Diabetic retinopathy is a diabetes-related eye complication that can cause vision problems and sometimes blindness in people who are type 1 or type 2 diabetic. It affects the retina of the eye.
The retina is a thin layer of tissue that lines the back surface of the eye. It has light sensitive cells that receive images which it sends to the brain through the optic nerve. As diabetes affects small blood vessels of the body, it also damages the blood vessels in the retina causing them to leak blood and other fluids. This can often lead to swelling of the retina which then causes vision changes such as blurred vision. If not taken care of, diabetic retinopathy can lead to blindness. Diabetic retinopathy is the leading cause of vision loss related to diabetes in approximately 1 million Canadians.
Types of diabetic retinopathy
There are two types of diabetic retinopathy:
1) Non proliferative diabetic retinopathy (NPDR): this is also known as early diabetic retinopathy and is more common. In the case of NPDR, blood vessels usually weaken. Microaneurysms may cause blood and other fluids to leak causing edema.
2) Advanced diabetic retinopathy: this is also known as proliferative diabetic retinopathy. If NPDR progresses, blood vessels become completely blocked causing growth of new, abnormal blood vessels. If these vessels start to leak, it can cause scar tissue or a detached retina.
What are the symptoms of diabetic retinopathy?
Some of the most common symptoms of diabetic retinopathy are:
• Blurred and fluctuating vision.
• Vision loss.
• Spots in vision or eye floaters.
• Dark and empty areas in vision.
• Color blindness.
Causes and risk factors
Diabetic retinopathy is often related to poor control of blood glucose levels. Some other risk factors include:
- High blood pressure: being hypertensive can cause damage to the retina leading to diabetic retinopathy.
- High cholesterol: Lack of exercise and poor diet can lead to high cholesterol levels increasing the risk of developing retinopathy.
- Pregnancy: being pregnant and having mild diabetic retinopathy can often progress into a severe form if there is no good diabetic control.
- Smoking: Tobacco use increases the chances of developing diabetic retinopathy:
- Being African, Hispanic, or Native American: some ethnicities are at a higher risk ofdeveloping diabetes.
Diabetic retinopathy complications
Diabetic retinopathy that is not monitored can often lead to some serious eye related complications. Some of them are:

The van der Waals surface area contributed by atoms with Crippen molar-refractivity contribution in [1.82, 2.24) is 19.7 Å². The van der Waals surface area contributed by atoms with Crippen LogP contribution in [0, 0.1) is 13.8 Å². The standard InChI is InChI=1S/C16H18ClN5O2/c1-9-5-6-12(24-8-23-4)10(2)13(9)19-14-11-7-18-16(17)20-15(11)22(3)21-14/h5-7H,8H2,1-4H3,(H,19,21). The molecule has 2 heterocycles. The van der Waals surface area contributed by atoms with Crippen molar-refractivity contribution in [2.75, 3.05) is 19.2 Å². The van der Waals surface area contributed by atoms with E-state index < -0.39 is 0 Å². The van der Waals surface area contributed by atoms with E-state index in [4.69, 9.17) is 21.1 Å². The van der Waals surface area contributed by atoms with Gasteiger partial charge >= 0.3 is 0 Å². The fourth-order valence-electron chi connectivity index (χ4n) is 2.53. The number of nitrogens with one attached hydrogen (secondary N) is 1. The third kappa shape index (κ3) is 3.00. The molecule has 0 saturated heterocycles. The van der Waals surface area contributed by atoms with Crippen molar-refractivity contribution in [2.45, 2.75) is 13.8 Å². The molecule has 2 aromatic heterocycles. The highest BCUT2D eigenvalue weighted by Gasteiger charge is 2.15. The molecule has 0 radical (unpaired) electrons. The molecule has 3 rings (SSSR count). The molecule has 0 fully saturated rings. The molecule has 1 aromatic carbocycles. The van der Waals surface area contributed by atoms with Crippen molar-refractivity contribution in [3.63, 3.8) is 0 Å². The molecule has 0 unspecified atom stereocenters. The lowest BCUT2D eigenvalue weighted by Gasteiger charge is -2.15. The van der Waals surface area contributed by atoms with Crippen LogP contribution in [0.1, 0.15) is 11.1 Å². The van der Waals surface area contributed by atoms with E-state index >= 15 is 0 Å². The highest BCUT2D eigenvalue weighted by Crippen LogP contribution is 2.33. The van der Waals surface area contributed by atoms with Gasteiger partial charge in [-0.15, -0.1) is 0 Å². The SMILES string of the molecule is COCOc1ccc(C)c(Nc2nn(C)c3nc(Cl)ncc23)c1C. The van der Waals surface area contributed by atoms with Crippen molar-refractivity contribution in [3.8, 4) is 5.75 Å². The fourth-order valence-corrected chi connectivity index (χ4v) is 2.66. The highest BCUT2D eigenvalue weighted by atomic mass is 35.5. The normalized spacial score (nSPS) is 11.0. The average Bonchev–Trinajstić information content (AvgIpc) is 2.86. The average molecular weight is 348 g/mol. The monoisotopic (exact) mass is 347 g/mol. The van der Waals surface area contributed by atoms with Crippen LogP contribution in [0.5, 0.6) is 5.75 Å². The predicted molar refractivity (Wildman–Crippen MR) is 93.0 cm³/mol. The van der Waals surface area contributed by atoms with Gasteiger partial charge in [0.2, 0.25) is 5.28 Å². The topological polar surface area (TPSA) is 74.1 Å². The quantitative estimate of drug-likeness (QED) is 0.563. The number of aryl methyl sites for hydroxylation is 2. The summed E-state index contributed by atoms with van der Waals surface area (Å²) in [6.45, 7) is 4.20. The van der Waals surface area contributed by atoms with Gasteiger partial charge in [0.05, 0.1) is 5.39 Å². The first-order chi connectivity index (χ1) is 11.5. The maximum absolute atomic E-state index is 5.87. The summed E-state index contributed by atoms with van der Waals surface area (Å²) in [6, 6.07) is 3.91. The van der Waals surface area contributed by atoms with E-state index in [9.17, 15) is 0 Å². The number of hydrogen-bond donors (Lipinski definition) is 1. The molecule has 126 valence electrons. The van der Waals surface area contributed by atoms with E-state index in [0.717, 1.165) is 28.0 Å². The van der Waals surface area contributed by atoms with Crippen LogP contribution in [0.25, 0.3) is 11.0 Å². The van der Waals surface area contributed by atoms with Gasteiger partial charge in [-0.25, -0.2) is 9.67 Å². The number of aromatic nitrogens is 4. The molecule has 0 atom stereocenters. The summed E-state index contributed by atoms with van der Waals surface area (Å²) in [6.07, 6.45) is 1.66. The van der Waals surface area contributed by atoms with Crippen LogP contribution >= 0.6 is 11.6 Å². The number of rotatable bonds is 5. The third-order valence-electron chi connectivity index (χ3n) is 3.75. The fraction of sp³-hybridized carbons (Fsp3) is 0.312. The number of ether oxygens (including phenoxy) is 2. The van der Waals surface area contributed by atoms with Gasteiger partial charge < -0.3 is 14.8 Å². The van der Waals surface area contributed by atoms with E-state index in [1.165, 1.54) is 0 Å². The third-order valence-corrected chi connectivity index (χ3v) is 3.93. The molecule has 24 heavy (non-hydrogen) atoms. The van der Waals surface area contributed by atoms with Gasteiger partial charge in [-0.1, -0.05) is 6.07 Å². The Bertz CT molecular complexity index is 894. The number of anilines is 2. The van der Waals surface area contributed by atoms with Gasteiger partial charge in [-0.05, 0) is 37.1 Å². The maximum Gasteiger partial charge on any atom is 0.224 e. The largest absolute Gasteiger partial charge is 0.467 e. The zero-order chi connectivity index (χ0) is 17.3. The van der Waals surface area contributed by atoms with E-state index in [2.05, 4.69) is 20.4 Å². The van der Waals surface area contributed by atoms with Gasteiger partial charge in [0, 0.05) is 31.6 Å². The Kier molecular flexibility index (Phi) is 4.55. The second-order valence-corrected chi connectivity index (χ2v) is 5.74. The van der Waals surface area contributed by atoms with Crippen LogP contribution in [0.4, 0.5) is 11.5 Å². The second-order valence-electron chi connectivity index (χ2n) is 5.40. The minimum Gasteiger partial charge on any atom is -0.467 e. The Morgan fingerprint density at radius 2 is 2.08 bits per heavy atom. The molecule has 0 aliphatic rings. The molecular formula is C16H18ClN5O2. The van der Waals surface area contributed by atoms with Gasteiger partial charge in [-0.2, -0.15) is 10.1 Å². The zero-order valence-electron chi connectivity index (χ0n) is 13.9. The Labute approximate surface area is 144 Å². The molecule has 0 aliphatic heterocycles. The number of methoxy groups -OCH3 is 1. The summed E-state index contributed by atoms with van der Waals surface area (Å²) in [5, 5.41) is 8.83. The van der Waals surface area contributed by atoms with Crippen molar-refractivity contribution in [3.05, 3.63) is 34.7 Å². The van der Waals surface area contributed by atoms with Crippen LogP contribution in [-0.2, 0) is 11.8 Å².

- Vitreous hemorrhage: this can be caused due to the development of abnormal bloodvessels. The vessels can bleed into the vitreous of the eye which can lead to blurryvision, eye floaters and sometimes blocked vision. This often clears up in a few weeks or months depending on the condition of your retina.
- Glaucoma: development of new blood vessels can interfere in the normal blood flow.High pressure in your eye can damage the optic nerve leading to vision loss.
- Retinal detachment: the abnormal growth of blood vessels can cause scar tissue whichcan detach the retina. This can cause eye floaters and vision loss.
- Blindness: If not managed properly, diabetic retinopathy can sometimes lead to blindness.
Can diabetic retinopathy be prevented?
Diabetic retinopathy cannot always be prevented. However, there are some preventative measures that you can take to avoid severe vision problems. If you are type 1 or type 2 diabetic, here are some ways to take care of your eye health:
- Get regular eye exams. It is advised that people living with diabetes should get regular annual eye exams to help keep their vision health in check. Did you know? At LMC Optometry, we provide diabetic eye exams. Book your diabetic exam today by clicking on the button below!
- Manage your diabetes. It is important to manage your diabetes by having a healthy lifestyle. Regular exercise and a good diet are essential. You should keep your blood glucose levels in check and take any medications or insulin as directed by your doctor.
- Manage your blood pressure and cholesterol. Being hypertensive or having high cholesterol levels increases your risk of developing diabetic retinopathy. Healthy eating, exercising regularly, and reducing stress are all ways in which you can manage your blood pressure and cholesterol levels. Your doctor may also prescribe you medication to control blood pressure and cholesterol levels, if required.
- Avoid use of tobacco. If you are a smoker or a use other types of tobacco, try to quit. Smokers have a higher chance of developing type 2 diabetes. It may also make your body more resistant to insulin.
Even though it may be difficult to prevent diabetic retinopathy, it can be managed in the earlier stages to avoid severe complications and vision loss. The first step to manage your eye health is to have regular eye exams. At LMC Optometry, we offer comprehensive eye exams as well as diabetic eye exams. Click the buttons below to book your eye exam today!